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1.
Lancet Infect Dis ; 2022 Apr 04.
Article in English | MEDLINE | ID: covidwho-1773856

ABSTRACT

COVID-19-associated pulmonary mucormycosis (CAPM) remains an underdiagnosed entity. Using a modified Delphi method, we have formulated a consensus statement for the diagnosis and management of CAPM. We selected 26 experts from various disciplines who are involved in managing CAPM. Three rounds of the Delphi process were held to reach consensus (≥70% agreement or disagreement) or dissensus. A consensus was achieved for 84 of the 89 statements. Pulmonary mucormycosis occurring within 3 months of COVID-19 diagnosis was labelled CAPM and classified further as proven, probable, and possible. We recommend flexible bronchoscopy to enable early diagnosis. The experts proposed definitions to categorise dual infections with aspergillosis and mucormycosis in patients with COVID-19. We recommend liposomal amphotericin B (5 mg/kg per day) and early surgery as central to the management of mucormycosis in patients with COVID-19. We recommend response assessment at 4-6 weeks using clinical and imaging parameters. Posaconazole or isavuconazole was recommended as maintenance therapy following initial response, but no consensus was reached for the duration of treatment. In patients with stable or progressive disease, the experts recommended salvage therapy with posaconazole or isavuconazole. CAPM is a rare but under-reported complication of COVID-19. Although we have proposed recommendations for defining, diagnosing, and managing CAPM, more extensive research is required.

2.
Emerg Infect Dis ; 27(9): 2349-2359, 2021 Sep.
Article in English | MEDLINE | ID: covidwho-1406812

ABSTRACT

During September-December 2020, we conducted a multicenter retrospective study across India to evaluate epidemiology and outcomes among cases of coronavirus disease (COVID-19)-associated mucormycosis (CAM). Among 287 mucormycosis patients, 187 (65.2%) had CAM; CAM prevalence was 0.27% among hospitalized COVID-19 patients. We noted a 2.1-fold rise in mucormycosis during the study period compared with September-December 2019. Uncontrolled diabetes mellitus was the most common underlying disease among CAM and non-CAM patients. COVID-19 was the only underlying disease in 32.6% of CAM patients. COVID-19-related hypoxemia and improper glucocorticoid use independently were associated with CAM. The mucormycosis case-fatality rate at 12 weeks was 45.7% but was similar for CAM and non-CAM patients. Age, rhino-orbital-cerebral involvement, and intensive care unit admission were associated with increased mortality rates; sequential antifungal drug treatment improved mucormycosis survival. The COVID-19 pandemic has led to increases in mucormycosis in India, partly from inappropriate glucocorticoid use.


Subject(s)
COVID-19 , Mucormycosis , Antifungal Agents/therapeutic use , Humans , India/epidemiology , Mucormycosis/diagnosis , Mucormycosis/drug therapy , Mucormycosis/epidemiology , Pandemics , Retrospective Studies , SARS-CoV-2
3.
Emerg Infect Dis ; 27(9): 2349-2359, 2021 Sep.
Article in English | MEDLINE | ID: covidwho-1259328

ABSTRACT

During September-December 2020, we conducted a multicenter retrospective study across India to evaluate epidemiology and outcomes among cases of coronavirus disease (COVID-19)-associated mucormycosis (CAM). Among 287 mucormycosis patients, 187 (65.2%) had CAM; CAM prevalence was 0.27% among hospitalized COVID-19 patients. We noted a 2.1-fold rise in mucormycosis during the study period compared with September-December 2019. Uncontrolled diabetes mellitus was the most common underlying disease among CAM and non-CAM patients. COVID-19 was the only underlying disease in 32.6% of CAM patients. COVID-19-related hypoxemia and improper glucocorticoid use independently were associated with CAM. The mucormycosis case-fatality rate at 12 weeks was 45.7% but was similar for CAM and non-CAM patients. Age, rhino-orbital-cerebral involvement, and intensive care unit admission were associated with increased mortality rates; sequential antifungal drug treatment improved mucormycosis survival. The COVID-19 pandemic has led to increases in mucormycosis in India, partly from inappropriate glucocorticoid use.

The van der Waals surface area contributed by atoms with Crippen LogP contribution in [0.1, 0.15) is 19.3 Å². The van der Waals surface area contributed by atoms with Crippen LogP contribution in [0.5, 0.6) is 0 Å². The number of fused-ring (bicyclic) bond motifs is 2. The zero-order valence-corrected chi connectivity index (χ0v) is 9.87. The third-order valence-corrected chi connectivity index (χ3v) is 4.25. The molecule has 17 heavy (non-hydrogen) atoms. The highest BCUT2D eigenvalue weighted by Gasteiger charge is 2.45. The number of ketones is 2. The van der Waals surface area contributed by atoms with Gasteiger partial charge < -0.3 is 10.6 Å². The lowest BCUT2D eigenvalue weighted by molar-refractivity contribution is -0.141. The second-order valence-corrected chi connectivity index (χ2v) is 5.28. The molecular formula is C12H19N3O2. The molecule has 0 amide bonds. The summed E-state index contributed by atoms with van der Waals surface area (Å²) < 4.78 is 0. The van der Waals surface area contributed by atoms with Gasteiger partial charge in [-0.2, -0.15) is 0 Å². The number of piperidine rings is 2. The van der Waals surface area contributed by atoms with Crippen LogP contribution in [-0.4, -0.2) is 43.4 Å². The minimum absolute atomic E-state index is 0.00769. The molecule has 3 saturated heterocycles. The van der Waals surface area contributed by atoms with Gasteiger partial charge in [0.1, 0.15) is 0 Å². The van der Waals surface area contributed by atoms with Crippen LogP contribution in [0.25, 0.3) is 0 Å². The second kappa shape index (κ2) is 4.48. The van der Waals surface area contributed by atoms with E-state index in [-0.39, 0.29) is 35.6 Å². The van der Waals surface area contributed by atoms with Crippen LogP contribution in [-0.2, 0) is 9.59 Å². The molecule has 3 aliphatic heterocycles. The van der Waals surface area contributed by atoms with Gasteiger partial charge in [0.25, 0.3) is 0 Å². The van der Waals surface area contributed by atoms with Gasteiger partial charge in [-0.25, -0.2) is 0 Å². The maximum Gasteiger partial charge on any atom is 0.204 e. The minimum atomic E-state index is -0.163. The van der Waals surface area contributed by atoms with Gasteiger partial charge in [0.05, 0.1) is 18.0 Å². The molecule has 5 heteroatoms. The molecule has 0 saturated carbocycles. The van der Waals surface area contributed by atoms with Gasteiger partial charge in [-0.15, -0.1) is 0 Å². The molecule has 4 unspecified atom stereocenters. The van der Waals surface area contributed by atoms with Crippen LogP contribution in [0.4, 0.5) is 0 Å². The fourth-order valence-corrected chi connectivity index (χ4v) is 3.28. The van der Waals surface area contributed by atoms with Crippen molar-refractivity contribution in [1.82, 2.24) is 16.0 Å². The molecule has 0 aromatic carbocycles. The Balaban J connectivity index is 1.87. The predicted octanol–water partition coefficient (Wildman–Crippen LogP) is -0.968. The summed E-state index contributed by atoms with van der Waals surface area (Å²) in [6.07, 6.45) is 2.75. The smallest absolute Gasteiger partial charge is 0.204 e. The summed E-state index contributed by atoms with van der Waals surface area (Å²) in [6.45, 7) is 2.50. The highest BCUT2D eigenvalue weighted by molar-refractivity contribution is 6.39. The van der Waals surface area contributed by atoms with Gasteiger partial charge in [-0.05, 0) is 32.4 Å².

Subject(s)
COVID-19 , Mucormycosis , Antifungal Agents/therapeutic use , Humans , India/epidemiology , Mucormycosis/diagnosis , Mucormycosis/drug therapy , Mucormycosis/epidemiology , Pandemics , Retrospective Studies , SARS-CoV-2
4.
J Antimicrob Chemother ; 76(2): 283-285, 2021 01 19.
Article in English | MEDLINE | ID: covidwho-889571

ABSTRACT

Severe COVID-19 is a biphasic illness, with an initial viral replication phase, followed by a cascade of inflammatory events. Progression to severe disease is predominantly a function of the inflammatory cascade, rather than viral replication per se. This understanding can be effectively translated to changing our approach in managing the disease. The natural course of disease offers us separate windows of specific time intervals to administer either antiviral or immunomodulatory therapy. Instituting the right attack at the right time would maximize the benefit of treatment. This concept must also be factored into studies that assess the efficacy of antivirals and immunomodulatory agents against COVID-19.


Subject(s)
Antiviral Agents/administration & dosage , COVID-19/drug therapy , Immunomodulation/drug effects , Immunosuppressive Agents/administration & dosage , Time-to-Treatment , Antiviral Agents/therapeutic use , COVID-19/immunology , COVID-19/virology , Cytokines/blood , Disease Progression , Humans , Immunomodulation/immunology , Immunosuppressive Agents/therapeutic use , SARS-CoV-2/drug effects , Virus Replication/drug effects
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